The Smell of Summer Grass: Pursuing Happiness. Perch Hill 1994-2011
Adam Nicolson (HarperPress, £20)
Everyone agrees that Adam Nicolson writes beautifully and never-quite-falls into a mood where violins play softly in the background. I like him best when he uses words as invective-far more biting than, say, the pure poetry of his descriptions of the Shiant Isles he wrote about in his acclaimed book Sea Room.
Move him from the Hebrides to Perch Hill in Sussex, which he and his wife, Sarah Raven, bought with 90 acres in 1994, and you get a real blast of feeling about ‘the killer know-alls’. ‘No area of life was immune. I remember, classically, having our stack of firewood analysed by a man, who, from what he was saying, was obviously chief firewood analyst for Deutsche Morgan Grenfell.’ Critics’ advice took in cloacal swabs for chickens, sugar-free baked beans and the necessity of castrating dogs.
To be fair to the nay-sayers, it’s hard to see what persuaded the couple to buy this farm other than the intuition that it was their refuge. The land was the worst in the area, they had to buy at full price and the buildings left polite guests quite speechless: they simply couldn’t think of anything complimentary to say. The pine, louvred cupboards and gilded downlighters symbolise for Mr Nicolson everything he hated about the house.
He was desperate to improve the fields, ‘the rice and curry of landscape aesthetics’. His wife wanted a garden so much she bought a Volvo lorry full of instant gardening. They bought miserable, hated hens-‘some-thing about them invites mal-treatment’-and sheep, together with Roger the ram, who, Mr Nicolson says, reminded him of his spotty teenage self trotting two yards behind pristine girls. ‘At least I didn’t have to wear the sort of thing we put on Roger, a harness… holding a large yellow block of crayon wax in the middle of his chest.’ This was to show when Roger had scored.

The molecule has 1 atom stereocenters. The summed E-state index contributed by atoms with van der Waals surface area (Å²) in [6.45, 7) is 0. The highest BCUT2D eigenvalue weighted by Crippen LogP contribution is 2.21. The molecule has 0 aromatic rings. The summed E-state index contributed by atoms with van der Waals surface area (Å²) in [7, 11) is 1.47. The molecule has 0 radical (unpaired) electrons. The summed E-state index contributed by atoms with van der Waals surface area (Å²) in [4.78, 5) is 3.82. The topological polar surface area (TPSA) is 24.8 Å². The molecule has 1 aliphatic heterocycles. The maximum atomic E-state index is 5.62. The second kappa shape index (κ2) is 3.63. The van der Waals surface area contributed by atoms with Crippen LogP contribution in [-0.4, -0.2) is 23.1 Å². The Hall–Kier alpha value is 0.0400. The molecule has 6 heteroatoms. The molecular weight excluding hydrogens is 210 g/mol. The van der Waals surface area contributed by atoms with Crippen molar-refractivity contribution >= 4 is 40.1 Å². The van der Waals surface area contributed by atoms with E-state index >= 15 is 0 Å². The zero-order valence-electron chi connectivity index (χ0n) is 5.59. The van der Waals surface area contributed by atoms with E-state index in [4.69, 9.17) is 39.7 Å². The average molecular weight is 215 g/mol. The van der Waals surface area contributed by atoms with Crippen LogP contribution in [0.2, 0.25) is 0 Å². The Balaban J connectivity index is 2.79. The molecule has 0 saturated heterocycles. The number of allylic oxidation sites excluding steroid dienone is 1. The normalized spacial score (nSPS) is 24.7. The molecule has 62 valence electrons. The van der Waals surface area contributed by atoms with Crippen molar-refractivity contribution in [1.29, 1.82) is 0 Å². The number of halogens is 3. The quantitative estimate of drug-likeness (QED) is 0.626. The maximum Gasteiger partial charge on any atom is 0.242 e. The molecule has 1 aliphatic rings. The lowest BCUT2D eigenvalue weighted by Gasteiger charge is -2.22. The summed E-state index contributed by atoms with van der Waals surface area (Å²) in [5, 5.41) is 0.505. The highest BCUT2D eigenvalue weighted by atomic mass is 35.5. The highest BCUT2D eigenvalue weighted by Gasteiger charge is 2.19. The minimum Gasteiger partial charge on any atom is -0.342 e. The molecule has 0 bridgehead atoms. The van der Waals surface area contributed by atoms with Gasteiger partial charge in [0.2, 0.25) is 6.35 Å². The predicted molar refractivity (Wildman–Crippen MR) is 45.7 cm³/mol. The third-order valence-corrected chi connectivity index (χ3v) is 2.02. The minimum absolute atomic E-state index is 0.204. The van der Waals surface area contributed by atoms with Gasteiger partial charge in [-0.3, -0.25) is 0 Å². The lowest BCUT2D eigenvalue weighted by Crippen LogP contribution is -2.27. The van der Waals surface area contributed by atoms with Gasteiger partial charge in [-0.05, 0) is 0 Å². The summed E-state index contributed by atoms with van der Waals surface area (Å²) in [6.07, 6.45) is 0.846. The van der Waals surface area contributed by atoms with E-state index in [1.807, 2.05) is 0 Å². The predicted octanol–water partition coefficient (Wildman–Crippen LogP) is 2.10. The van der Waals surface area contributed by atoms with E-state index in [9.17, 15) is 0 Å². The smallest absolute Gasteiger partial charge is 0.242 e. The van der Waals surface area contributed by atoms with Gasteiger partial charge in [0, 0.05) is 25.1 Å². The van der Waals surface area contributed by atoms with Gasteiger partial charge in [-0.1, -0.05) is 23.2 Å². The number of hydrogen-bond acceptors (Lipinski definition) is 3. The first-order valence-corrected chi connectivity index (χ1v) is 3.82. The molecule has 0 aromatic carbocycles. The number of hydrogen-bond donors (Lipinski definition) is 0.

It’s hard, reading the agonies the pair go through-Sarah birthing with the ewes (although in a special bath), the neighbour who Tarmaced their rural lane, the constant shortage of money and increasing need to spend it to foresee the outcome: Sarah’s glossy, successful gardening and writing business and the author’s revelation that ‘the only crop this landscape can viably produce is beauty and the only thing it can sell is itself.
It is doing that very well’. It’s ironic that he objects to the City man who believes that poverty stricken farmers should sell their assets (at vast profit) to merchant bankers longing for rural calm and beauty. The Nicolsons bought their rundown farm to escape from London, the catalyst being a brutal mugging when bleach was poured into the author’s eyes. Objecting to the assault’s impersonal nature and that of London generally, he wanted to leave the anonymity of the city to be rooted in the country ‘like a human carrot’. In this moving book, the unexpected always happens. But then, as Lord Nelson said: ‘The boldest measures are the safest.’ And so it turned out.